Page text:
Representative Nancy Mace, a Republican who represents a purple district in South Carolina, cosponsored the first version of the bill but has since distanced herself from it. She said in an interview that Republicans “don’t need to be voting on a complete ban.” Instead, she called for Republicans “to be compassionate toward women.”

Democrats and abortion rights activists believe they offer a clear contrast. But some advocates say the Biden administration could do more.

Dr. Caroline Moreau, a reproductive health expert at the Johns Hopkins Bloomberg School of Public Health, said that the administration still could pursue a more progressive abortion agenda. It could increase funding for Title X family planning clinics, she said, or push more states, particularly those where abortion is legal, to allow different kinds of health workers, such as midwives, to dispense abortion pills.

But Mary Ziegler, a law professor at the University of California, Davis, and expert on the history and politics of abortion, said that Congress and the courts played major roles in larger policy decisions on the issue, such as codifying Roe, easing restrictions on the distribution of abortion pills or deciding a hospital’s right to perform emergency abortions.

“There’s a problem, potentially, for Biden, in the sense that young people don’t know what practically Biden can do that he hasn’t already done,” Ms. Ziegler said. “What the administration hasn’t messaged effectively is what Trump could do. The reality is that things could get much worse, regardless of Congress.”

Legal battles are also mounting. Last year, the Food and Drug Administration’s approval of the abortion drug mifepristone was challenged in the courts, and in December, the Supreme Court announced that it would hear a case challenging the federal agency’s approval of the commonly used pill.

The Biden administration is also in the middle of legal battles with the states of Texas and Idaho over whether a federal law called the Emergency Medical Treatment and Labor Act, known as EMTALA, requires hospital emergency rooms to provide abortions in urgent circumstances. The Supreme Court has agreed to hear the Idaho case.

On Friday, Julie Chávez Rodríguez, the Biden campaign manager, wrote in a memo that Mr. Biden and Ms. Harris “are the only candidates in the race for the presidency who will veto a national abortion ban” and “are fighting to restore the protections of Roe.”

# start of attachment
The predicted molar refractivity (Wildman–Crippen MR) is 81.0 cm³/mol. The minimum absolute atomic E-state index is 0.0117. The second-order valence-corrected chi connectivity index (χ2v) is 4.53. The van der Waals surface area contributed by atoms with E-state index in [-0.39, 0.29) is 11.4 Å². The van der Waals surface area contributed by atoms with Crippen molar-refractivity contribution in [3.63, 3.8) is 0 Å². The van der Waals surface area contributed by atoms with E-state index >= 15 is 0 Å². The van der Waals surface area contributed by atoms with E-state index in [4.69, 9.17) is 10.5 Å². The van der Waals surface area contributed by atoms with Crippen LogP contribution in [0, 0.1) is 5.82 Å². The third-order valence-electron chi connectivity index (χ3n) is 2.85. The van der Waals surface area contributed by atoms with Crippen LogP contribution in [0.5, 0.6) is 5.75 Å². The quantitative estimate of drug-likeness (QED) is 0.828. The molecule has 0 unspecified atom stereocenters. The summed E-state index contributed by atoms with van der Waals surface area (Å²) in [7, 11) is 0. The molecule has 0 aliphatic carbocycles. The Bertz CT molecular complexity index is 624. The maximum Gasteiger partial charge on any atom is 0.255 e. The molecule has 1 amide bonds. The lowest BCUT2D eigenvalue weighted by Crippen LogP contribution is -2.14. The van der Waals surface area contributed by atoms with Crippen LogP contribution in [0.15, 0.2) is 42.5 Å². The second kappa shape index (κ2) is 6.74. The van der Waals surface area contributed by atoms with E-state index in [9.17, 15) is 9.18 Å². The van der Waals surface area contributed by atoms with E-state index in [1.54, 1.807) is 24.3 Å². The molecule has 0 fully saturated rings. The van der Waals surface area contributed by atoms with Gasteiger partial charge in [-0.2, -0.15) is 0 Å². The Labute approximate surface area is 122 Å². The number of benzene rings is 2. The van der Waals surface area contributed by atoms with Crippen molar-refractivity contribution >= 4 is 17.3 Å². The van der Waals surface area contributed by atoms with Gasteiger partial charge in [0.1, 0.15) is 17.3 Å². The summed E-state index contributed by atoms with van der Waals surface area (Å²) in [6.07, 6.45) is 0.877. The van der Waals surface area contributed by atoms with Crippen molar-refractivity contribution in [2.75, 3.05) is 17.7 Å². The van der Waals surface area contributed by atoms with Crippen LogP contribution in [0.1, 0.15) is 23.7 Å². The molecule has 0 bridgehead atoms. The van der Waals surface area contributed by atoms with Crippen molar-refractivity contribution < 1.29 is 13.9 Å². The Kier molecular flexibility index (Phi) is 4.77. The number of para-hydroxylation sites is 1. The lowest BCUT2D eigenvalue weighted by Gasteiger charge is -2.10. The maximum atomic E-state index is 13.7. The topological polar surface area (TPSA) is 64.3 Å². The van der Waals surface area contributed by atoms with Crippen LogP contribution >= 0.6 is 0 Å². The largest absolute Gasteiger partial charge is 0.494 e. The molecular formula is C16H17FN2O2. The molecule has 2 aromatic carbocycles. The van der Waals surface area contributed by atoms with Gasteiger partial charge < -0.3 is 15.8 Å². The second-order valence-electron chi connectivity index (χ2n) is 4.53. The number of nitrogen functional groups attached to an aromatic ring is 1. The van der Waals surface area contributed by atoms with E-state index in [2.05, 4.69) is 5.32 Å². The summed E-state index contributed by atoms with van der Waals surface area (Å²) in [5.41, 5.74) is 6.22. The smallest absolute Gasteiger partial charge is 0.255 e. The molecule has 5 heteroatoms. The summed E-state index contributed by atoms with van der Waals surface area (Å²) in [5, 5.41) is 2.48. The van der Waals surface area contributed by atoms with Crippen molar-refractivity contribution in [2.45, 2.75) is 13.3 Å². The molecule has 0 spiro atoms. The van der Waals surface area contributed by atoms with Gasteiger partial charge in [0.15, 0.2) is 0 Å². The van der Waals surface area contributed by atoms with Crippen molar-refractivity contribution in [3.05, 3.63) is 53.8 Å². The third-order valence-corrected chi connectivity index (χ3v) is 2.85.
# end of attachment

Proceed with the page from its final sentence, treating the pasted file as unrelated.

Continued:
Mini Timmaraju, the president of Reproductive Freedom for All — previously known as NARAL Pro-Choice America, before the group rebranded to emphasize that its mission was about preserving fundamental freedoms — praised Ms. Harris’s visit to “The View,” calling it a “master class” in talking to independent and conservative-leaning voters about the consequences of abortion restrictions. On the program, Ms. Harris, as she has done in other appearances across the country, warned that other civil protections could be stripped away along with abortion rights.

“So many of us actually grew up when Roe was intact, and we would absolutely say, ‘We must protect it; we must protect it, a woman’s right to choose,’” Ms. Harris said. “But we kind of believed it was always going to be there. And look what happened. And I say that in the context of this democracy also. Don’t take anything for granted.”

The vice president’s approach drew praise from the most unlikely of places: Fox News.

“She knows what is true, which is the G.O.P. has lost every single abortion ballot initiative post Roe — every single one,” Kayleigh McEnany, a Fox News personality who served as former President Donald J. Trump’s press secretary during the last year of his presidency, said on the network after the vice president’s appearance on “The View.” Ms. McEnany, who opposes abortion, said that she has urged Republicans to “speak from a place of compassion” on the issue.

“We as a party must do that, because what Kamala is doing, right or wrong, is very powerful among young women,” she said.

Noah Weiland contributed reporting.